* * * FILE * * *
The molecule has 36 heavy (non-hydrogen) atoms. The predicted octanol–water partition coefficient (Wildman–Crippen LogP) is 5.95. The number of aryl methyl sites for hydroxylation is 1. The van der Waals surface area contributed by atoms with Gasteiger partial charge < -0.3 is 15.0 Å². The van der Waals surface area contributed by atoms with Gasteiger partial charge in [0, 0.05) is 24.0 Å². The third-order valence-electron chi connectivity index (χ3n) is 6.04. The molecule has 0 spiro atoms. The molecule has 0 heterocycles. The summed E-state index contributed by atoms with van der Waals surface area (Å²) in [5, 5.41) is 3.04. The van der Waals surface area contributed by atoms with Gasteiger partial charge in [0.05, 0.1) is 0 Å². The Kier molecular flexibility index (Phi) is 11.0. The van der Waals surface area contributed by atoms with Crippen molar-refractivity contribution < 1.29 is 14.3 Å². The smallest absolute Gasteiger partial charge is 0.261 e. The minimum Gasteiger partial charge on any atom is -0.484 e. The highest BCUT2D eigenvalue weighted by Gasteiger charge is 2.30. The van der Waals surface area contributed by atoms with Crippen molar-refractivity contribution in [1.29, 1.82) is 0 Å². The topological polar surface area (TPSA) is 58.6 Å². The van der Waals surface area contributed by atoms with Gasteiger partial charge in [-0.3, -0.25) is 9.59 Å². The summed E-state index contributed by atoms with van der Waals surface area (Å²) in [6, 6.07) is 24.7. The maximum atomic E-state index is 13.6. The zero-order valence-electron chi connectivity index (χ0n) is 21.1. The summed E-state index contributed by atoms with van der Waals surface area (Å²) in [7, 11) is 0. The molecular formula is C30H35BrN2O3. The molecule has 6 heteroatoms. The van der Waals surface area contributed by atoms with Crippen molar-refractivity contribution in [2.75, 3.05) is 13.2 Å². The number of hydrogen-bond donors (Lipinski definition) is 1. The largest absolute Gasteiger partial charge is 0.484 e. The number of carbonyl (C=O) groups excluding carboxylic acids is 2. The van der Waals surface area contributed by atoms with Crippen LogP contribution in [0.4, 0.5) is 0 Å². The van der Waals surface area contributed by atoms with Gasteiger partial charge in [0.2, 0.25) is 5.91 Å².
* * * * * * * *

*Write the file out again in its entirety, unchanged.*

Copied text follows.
The molecule has 36 heavy (non-hydrogen) atoms. The predicted octanol–water partition coefficient (Wildman–Crippen LogP) is 5.95. The number of aryl methyl sites for hydroxylation is 1. The van der Waals surface area contributed by atoms with Gasteiger partial charge < -0.3 is 15.0 Å². The van der Waals surface area contributed by atoms with Gasteiger partial charge in [0, 0.05) is 24.0 Å². The third-order valence-electron chi connectivity index (χ3n) is 6.04. The molecule has 0 spiro atoms. The molecule has 0 heterocycles. The summed E-state index contributed by atoms with van der Waals surface area (Å²) in [5, 5.41) is 3.04. The van der Waals surface area contributed by atoms with Gasteiger partial charge in [0.05, 0.1) is 0 Å². The Kier molecular flexibility index (Phi) is 11.0. The van der Waals surface area contributed by atoms with Crippen molar-refractivity contribution < 1.29 is 14.3 Å². The smallest absolute Gasteiger partial charge is 0.261 e. The minimum Gasteiger partial charge on any atom is -0.484 e. The highest BCUT2D eigenvalue weighted by Gasteiger charge is 2.30. The van der Waals surface area contributed by atoms with Crippen molar-refractivity contribution in [1.29, 1.82) is 0 Å². The topological polar surface area (TPSA) is 58.6 Å². The van der Waals surface area contributed by atoms with Gasteiger partial charge in [-0.3, -0.25) is 9.59 Å². The summed E-state index contributed by atoms with van der Waals surface area (Å²) in [6, 6.07) is 24.7. The maximum atomic E-state index is 13.6. The zero-order valence-electron chi connectivity index (χ0n) is 21.1. The summed E-state index contributed by atoms with van der Waals surface area (Å²) in [7, 11) is 0. The molecular formula is C30H35BrN2O3. The molecule has 6 heteroatoms. The van der Waals surface area contributed by atoms with Crippen molar-refractivity contribution in [2.75, 3.05) is 13.2 Å². The number of hydrogen-bond donors (Lipinski definition) is 1. The largest absolute Gasteiger partial charge is 0.484 e. The number of carbonyl (C=O) groups excluding carboxylic acids is 2. The van der Waals surface area contributed by atoms with Crippen LogP contribution in [0.4, 0.5) is 0 Å². The van der Waals surface area contributed by atoms with Gasteiger partial charge in [0.2, 0.25) is 5.91 Å².